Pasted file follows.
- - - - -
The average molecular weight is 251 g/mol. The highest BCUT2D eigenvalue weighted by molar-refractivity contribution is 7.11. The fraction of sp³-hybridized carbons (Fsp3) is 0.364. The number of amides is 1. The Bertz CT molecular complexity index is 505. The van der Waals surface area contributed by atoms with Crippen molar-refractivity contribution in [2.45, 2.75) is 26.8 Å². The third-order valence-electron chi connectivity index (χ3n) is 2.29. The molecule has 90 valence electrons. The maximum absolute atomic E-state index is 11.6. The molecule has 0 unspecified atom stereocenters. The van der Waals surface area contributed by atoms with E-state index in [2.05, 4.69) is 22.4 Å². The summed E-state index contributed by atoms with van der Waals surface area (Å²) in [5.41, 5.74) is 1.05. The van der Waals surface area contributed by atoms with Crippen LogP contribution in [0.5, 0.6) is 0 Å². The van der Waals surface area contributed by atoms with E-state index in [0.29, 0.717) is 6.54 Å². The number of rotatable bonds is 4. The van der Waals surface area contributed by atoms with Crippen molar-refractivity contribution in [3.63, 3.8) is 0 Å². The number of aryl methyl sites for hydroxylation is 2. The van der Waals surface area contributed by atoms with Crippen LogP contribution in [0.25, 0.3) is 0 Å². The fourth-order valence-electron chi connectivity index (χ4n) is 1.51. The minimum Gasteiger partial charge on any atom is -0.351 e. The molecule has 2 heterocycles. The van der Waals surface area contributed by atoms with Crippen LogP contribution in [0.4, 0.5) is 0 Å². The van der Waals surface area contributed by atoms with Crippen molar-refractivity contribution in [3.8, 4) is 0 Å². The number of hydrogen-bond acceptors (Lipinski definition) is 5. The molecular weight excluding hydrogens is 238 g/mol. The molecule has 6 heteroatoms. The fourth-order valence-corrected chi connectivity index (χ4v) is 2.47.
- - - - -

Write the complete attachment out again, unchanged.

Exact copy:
The average molecular weight is 251 g/mol. The highest BCUT2D eigenvalue weighted by molar-refractivity contribution is 7.11. The fraction of sp³-hybridized carbons (Fsp3) is 0.364. The number of amides is 1. The Bertz CT molecular complexity index is 505. The van der Waals surface area contributed by atoms with Crippen molar-refractivity contribution in [2.45, 2.75) is 26.8 Å². The third-order valence-electron chi connectivity index (χ3n) is 2.29. The molecule has 90 valence electrons. The maximum absolute atomic E-state index is 11.6. The molecule has 0 unspecified atom stereocenters. The van der Waals surface area contributed by atoms with E-state index in [2.05, 4.69) is 22.4 Å². The summed E-state index contributed by atoms with van der Waals surface area (Å²) in [5.41, 5.74) is 1.05. The van der Waals surface area contributed by atoms with Crippen LogP contribution in [0.5, 0.6) is 0 Å². The van der Waals surface area contributed by atoms with E-state index in [0.29, 0.717) is 6.54 Å². The number of rotatable bonds is 4. The van der Waals surface area contributed by atoms with Crippen molar-refractivity contribution in [3.63, 3.8) is 0 Å². The number of aryl methyl sites for hydroxylation is 2. The van der Waals surface area contributed by atoms with Crippen LogP contribution in [0.25, 0.3) is 0 Å². The fourth-order valence-electron chi connectivity index (χ4n) is 1.51. The minimum Gasteiger partial charge on any atom is -0.351 e. The molecule has 2 heterocycles. The van der Waals surface area contributed by atoms with Crippen LogP contribution in [0.4, 0.5) is 0 Å². The van der Waals surface area contributed by atoms with Crippen molar-refractivity contribution in [3.8, 4) is 0 Å². The number of hydrogen-bond acceptors (Lipinski definition) is 5. The molecular weight excluding hydrogens is 238 g/mol. The molecule has 6 heteroatoms. The fourth-order valence-corrected chi connectivity index (χ4v) is 2.47.